NOAA’s Hydrometeorological Prediction Center is projecting over 0.75” between Friday morning and Saturday morning which we think is overdone as the rain will move along a front positioned just to our north. The latest output from the NAM and GFS indicate 0.1-0.5” is more likely. Around 0.25” (or even a little less) sounds like a good bet to us for the immediate metro area, with upwards of 0.5” in the northwestern suburbs (where a Flood Watch is in effect, map) and lighter amounts south.
The rain may take its time in getting started, and steady rain is not necessarily a sure thing during the day Friday especially from the District and points south. In other words, rain that falls Friday afternoon may be very light and patchy and some spots could even stay dry.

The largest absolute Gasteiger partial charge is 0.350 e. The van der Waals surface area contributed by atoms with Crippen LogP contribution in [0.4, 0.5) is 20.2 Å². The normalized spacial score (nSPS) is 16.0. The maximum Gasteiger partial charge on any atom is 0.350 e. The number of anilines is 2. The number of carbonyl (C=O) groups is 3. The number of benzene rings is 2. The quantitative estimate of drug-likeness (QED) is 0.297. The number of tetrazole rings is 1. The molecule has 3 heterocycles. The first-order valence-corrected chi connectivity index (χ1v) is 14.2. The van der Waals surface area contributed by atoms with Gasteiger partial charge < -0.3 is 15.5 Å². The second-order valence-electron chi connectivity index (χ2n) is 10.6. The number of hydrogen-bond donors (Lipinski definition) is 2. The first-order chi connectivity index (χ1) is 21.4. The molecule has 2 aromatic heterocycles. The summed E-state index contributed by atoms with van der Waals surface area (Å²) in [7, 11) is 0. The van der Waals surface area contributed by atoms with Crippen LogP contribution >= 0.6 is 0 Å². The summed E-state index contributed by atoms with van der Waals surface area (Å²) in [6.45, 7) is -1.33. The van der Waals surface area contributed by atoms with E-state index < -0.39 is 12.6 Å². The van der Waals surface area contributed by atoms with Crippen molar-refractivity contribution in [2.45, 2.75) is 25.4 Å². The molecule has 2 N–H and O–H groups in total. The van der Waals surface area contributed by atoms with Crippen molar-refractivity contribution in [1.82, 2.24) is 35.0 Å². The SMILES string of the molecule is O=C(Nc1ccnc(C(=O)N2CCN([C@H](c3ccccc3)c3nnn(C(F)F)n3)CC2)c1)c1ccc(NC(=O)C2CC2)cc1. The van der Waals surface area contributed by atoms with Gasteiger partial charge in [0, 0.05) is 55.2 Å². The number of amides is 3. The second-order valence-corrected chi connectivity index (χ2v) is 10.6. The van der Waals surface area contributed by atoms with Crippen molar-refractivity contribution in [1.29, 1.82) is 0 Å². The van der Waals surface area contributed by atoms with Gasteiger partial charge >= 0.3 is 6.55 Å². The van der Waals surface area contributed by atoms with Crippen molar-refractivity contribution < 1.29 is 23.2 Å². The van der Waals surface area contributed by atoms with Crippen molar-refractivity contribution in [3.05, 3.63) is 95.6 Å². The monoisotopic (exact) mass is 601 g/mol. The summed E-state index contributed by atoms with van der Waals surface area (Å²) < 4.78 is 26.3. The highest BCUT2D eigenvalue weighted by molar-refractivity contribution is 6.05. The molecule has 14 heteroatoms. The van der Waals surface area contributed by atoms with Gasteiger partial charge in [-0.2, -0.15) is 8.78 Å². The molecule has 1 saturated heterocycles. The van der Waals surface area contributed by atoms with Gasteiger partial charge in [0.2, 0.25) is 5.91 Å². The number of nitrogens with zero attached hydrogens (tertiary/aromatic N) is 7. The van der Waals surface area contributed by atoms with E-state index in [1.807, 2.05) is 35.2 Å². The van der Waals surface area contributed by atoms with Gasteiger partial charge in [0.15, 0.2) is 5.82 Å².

Irrespective of the rain timing and exact total, it will be cloudy and unseasonably cold, with highs only in the low 50s. Friday night stands to be especially raw, with a better chance of (mainly light) rain and temps in the 40s.
Getting back to tree pollen, though this week’s levels over 2,000 at times have certainly been miserable, we still haven’t come close to rivaling last year’s 4,000+ levels. As I discussed Tuesday, the fact that we haven’t experienced a long dry streak has a lot to do with it.
This pattern where we see rain every two or three days is really helping to dampen what would be an otherwise even more difficult pollen season.
In between rainy periods, we may continue to see high to very high tree pollen counts over the next week, but historically they level off and start to decline in May.